Spring Lawn Care What Not To Do

If you’re like most Canadians, you’ve thought this winter stretched on far too long. As soon as patches of green grass start to peak through the snow on your lawn, the only thing you want to do is get outside. The temperatures start to climb, heavy winter coats change to sweaters and winter boots are traded for rubber as you begin to check out the damage Old Man Winter has done to your yard. As you prepare to have the best looking yard on your block, here are a few things you should avoid:

1. Walking on Your Soggy Lawn

If the snow has finally melted, it can be tempting to wander out onto your grass and enjoy the fresh air and warming temperatures. If you notice the water squishing under your shoes, you’ve probably not waiting long enough for the soil to dry out. If the ground is too wet, walking on it can compact the soil, making it more difficult for water to penetrate and could cause your grass to grow in patchy, leaving room for those pesky weeds. If it’s too late for this warning, check your yard after it has dried out a bit. If the soil is too compact, you may have to aerate.

2. Waiting to Install Irrigation

Spring is one of the best times to install irrigation. The ground is still soft and though sprinkler installation causes minimal damage, the grass will fill in more quickly if the irrigation system has been installed before the grass’ dormancy period is over, which in Ontario, is typically the beginning of May. If you wait until summer to install an in-ground sprinkler system, it can take longer for the grass to grow in, or worse, your yard can dry out before the irrigation can take full effect.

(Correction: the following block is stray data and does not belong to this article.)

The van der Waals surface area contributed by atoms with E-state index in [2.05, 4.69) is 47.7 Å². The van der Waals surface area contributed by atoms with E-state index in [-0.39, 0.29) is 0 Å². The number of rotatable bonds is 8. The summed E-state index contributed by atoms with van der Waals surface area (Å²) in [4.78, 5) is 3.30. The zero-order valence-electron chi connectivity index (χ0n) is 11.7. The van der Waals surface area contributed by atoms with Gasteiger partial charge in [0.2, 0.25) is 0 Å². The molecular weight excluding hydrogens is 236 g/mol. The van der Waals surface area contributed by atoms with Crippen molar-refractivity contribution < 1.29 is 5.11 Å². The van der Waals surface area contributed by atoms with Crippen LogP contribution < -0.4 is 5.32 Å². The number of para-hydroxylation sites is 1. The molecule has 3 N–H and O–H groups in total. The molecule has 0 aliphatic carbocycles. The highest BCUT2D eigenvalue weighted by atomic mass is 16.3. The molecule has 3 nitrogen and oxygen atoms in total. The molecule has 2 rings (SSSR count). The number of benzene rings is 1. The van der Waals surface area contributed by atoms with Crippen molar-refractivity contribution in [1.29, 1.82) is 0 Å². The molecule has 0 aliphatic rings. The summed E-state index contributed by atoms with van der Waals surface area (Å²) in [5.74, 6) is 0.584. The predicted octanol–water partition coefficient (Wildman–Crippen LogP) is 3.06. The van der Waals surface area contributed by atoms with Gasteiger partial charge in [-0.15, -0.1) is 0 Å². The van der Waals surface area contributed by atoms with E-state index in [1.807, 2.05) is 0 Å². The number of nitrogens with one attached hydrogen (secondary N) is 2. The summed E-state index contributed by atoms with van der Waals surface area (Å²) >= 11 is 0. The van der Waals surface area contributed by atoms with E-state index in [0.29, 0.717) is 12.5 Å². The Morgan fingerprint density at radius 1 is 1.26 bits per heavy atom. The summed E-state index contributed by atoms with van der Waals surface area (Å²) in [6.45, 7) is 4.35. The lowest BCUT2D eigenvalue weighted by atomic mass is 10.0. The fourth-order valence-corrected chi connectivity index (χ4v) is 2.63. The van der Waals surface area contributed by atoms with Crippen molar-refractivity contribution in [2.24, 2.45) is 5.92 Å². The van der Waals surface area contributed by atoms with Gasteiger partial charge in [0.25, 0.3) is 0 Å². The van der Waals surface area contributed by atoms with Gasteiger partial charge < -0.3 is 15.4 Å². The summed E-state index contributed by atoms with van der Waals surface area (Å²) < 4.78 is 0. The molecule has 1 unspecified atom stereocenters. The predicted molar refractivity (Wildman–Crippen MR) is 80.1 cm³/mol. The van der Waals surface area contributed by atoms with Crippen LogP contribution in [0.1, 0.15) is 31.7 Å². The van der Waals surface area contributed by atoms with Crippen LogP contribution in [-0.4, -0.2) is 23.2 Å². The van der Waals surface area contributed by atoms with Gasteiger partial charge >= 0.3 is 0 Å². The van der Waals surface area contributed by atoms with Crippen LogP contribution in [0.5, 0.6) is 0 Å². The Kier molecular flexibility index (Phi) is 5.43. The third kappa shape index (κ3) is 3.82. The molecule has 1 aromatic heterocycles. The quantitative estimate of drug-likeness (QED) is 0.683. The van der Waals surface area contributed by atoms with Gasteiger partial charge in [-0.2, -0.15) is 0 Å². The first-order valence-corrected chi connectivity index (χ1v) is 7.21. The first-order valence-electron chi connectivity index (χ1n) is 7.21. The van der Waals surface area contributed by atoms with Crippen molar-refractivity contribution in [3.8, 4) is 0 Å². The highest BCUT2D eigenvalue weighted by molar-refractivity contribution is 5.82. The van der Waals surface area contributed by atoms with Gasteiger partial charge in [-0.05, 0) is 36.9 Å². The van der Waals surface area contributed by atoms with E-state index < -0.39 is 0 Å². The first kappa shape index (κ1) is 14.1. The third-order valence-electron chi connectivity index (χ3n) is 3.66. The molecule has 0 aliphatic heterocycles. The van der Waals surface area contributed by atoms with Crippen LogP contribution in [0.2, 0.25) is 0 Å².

3. Expecting your lawn to de-thatch itself

Thatch appears on your yard when grass doesn’t have a chance to biodegrade before additional plant matter piles on top of it. While some thatch can protect your lawn from an especially harsh winter, too much can essentially suffocate your lawn, not allowing for irrigation and oxygen to penetrate to the roots. Gently raking your lawn can break up the thatch, allowing your lawn to breathe and grow green and healthy.

4. Fertilizing before your grass has started to grow

Because we all want to have a beautiful, lush lawn, the tendency can be to get out and fertilize as soon as the snow has melted. However, fertilizer won’t actually accomplish anything if your grass is still in its dormancy period. Since grass (or sod) takes quite a bit of water to grow well, it’s a good idea to wait until your inground sprinklers are installed since they will water your entire property all at once for optimum effectiveness. Gone are the days where you have to go out and move the sprinkler every couple of hours.